And SantaPark deserves a special mention, as the only place in the world where you can cross the Arctic Circle … underground!
Why is the Arctic Circle important?
Yule logs, Easter Eggs, Bel Tine bonfires and countless harvest festivals … these are just some of the ways people celebrate the sun, the seasons and the effect that axial tilt has on us all. And nowhere on Earth are those effects more marked than on the Arctic Circle. Around June 20th, the sun rises one day and just skips the horizon until the next night. On the other side of the year, just before Christmas, the sun doesn’t bother to get out of bed for a whole day.
The Arctic is also important for research. Only in the century has transportation and communication technology made possible detailed and comprehensive research in the far north. In Finland alone, there are over a dozen different universities and institutes that study all kinds of things, from the behavior of sea ice to geoeconomy to alternative energy to global warming … the list goes on and on.
And of course, the Arctic is very important to those who live here, and whose families have lived here for generations. Speaking of which …
Does anyone live in the Arctic?
For over 10,000 years, people have lived in the Arctic. In that time, the population has grown from the small indigenous populations that first explored and settled the regions to roughly four million people as of 2020. About half that population lives in north Russia. Finnish Lapland is home to just over 200,000 people (and one jolly old elf.)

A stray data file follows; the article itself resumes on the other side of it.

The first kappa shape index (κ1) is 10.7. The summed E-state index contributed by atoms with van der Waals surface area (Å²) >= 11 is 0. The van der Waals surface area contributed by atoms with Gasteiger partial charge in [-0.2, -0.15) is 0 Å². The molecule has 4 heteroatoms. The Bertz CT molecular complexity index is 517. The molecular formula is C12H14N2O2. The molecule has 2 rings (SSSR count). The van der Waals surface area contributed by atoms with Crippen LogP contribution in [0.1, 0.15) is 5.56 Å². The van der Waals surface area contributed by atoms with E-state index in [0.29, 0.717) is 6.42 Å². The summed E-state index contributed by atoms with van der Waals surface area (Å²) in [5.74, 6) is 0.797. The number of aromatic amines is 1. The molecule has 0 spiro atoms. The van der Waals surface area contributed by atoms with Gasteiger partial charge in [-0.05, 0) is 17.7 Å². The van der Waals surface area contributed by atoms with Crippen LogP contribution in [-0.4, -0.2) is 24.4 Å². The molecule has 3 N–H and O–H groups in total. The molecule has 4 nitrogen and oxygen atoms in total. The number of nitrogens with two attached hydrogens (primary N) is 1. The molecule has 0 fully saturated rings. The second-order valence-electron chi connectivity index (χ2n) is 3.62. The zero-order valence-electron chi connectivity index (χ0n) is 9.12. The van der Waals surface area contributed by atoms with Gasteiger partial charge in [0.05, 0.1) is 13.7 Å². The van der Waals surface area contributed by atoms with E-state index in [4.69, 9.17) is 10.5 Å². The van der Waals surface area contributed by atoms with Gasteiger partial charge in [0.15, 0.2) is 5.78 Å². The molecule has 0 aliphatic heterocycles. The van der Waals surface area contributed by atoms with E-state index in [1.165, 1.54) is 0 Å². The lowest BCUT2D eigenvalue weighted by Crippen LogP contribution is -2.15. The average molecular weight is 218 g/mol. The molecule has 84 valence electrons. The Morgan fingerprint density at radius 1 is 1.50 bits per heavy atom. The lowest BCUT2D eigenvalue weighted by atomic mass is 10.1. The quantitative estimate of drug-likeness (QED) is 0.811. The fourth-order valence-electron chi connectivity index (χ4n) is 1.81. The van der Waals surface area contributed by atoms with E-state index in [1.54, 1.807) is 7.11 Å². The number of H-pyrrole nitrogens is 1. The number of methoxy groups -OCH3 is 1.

How cold is the Arctic Circle?
As the Arctic spans the globe, conditions vary according to any number of factors. But in Finnish Lapland, the Arctic Circle sees temperatures as low as -40 °C, usually in the middle of winter. But most winters see a range of temperatures from around zero to -20 °C. In summer, temperatures are usually mild, usually somewhere between 10 °C and 25 °C. However, as global warming wreaks havoc on weather systems and climate, especially in the Arctic regions, it’s become harder to forecast temperatures, especially at the extremes.
If you’re looking for sustainable travel in the Arctic, check out our page on responsible tourism in Finnish Lapland.
Note these useful tips to deal with the cold in Arctic circle
Things to do in the Arctic Circle
In Lapland, the polar circle is almost entirely characterized by unspoiled nature. In Rovaniemi, the Arctic Circle Hiking Area is a low-intensity protected nature area where you can wander to your heart’s content among the papery birches, sentinel pines and giggling waterways. In Kemijärvi, the Suomu Ski Resort sits atop the Arctic Circle, the perfect place to continue the area’s millenia-old tradition of sliding across snow with wood strapped to your feet. In Pello, you can snowmobile across Lake Miekojärvi in search of the perfect ice-fishing spot.
No matter where you are in Finnish Lapland, you’re never far from the boundless beauty and stunning spectacle of Arctic nature. Check out some more Arctic adventures on our winter bucket list. Or if you’re looking for Midnight Sunshine, check out the best ways to enjoy summer in Finnish Lapland.
Check these activities in the Arctic
Experience these wonderful natural phenomena in the Arctic